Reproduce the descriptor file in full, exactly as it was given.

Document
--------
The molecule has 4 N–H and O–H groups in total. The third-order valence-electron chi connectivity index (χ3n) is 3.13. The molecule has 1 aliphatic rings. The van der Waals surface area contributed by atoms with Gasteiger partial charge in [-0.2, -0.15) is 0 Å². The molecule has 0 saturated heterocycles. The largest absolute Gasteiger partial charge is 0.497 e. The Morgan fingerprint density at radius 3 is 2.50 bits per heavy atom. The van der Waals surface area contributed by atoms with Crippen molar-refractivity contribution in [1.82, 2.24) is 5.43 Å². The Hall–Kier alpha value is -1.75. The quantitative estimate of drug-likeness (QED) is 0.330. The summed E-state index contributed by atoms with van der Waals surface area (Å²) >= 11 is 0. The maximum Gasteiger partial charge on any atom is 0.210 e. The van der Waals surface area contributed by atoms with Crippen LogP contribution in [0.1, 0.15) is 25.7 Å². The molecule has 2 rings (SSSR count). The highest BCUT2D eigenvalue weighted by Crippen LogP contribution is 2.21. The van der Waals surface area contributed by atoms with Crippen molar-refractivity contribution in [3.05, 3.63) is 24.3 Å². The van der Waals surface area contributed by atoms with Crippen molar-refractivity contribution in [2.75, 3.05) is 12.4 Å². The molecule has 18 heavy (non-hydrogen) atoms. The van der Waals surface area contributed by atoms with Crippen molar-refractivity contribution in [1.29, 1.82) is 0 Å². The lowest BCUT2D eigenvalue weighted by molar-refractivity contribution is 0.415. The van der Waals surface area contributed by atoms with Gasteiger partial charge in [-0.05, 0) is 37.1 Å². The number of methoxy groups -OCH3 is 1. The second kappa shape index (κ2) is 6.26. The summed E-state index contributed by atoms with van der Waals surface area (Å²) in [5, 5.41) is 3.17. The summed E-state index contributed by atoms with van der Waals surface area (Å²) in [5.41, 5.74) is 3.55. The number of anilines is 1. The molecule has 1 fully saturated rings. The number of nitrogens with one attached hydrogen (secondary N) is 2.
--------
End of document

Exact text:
The molecule has 4 N–H and O–H groups in total. The third-order valence-electron chi connectivity index (χ3n) is 3.13. The molecule has 1 aliphatic rings. The van der Waals surface area contributed by atoms with Gasteiger partial charge in [-0.2, -0.15) is 0 Å². The molecule has 0 saturated heterocycles. The largest absolute Gasteiger partial charge is 0.497 e. The Morgan fingerprint density at radius 3 is 2.50 bits per heavy atom. The van der Waals surface area contributed by atoms with Crippen molar-refractivity contribution in [1.82, 2.24) is 5.43 Å². The Hall–Kier alpha value is -1.75. The quantitative estimate of drug-likeness (QED) is 0.330. The summed E-state index contributed by atoms with van der Waals surface area (Å²) >= 11 is 0. The maximum Gasteiger partial charge on any atom is 0.210 e. The van der Waals surface area contributed by atoms with Crippen LogP contribution in [0.1, 0.15) is 25.7 Å². The molecule has 2 rings (SSSR count). The highest BCUT2D eigenvalue weighted by Crippen LogP contribution is 2.21. The van der Waals surface area contributed by atoms with Crippen molar-refractivity contribution in [3.05, 3.63) is 24.3 Å². The van der Waals surface area contributed by atoms with Crippen molar-refractivity contribution in [2.75, 3.05) is 12.4 Å². The molecule has 18 heavy (non-hydrogen) atoms. The van der Waals surface area contributed by atoms with Crippen molar-refractivity contribution in [1.29, 1.82) is 0 Å². The lowest BCUT2D eigenvalue weighted by molar-refractivity contribution is 0.415. The van der Waals surface area contributed by atoms with Gasteiger partial charge in [-0.05, 0) is 37.1 Å². The number of methoxy groups -OCH3 is 1. The second kappa shape index (κ2) is 6.26. The summed E-state index contributed by atoms with van der Waals surface area (Å²) in [5, 5.41) is 3.17. The summed E-state index contributed by atoms with van der Waals surface area (Å²) in [5.41, 5.74) is 3.55. The number of anilines is 1. The molecule has 1 fully saturated rings. The number of nitrogens with one attached hydrogen (secondary N) is 2.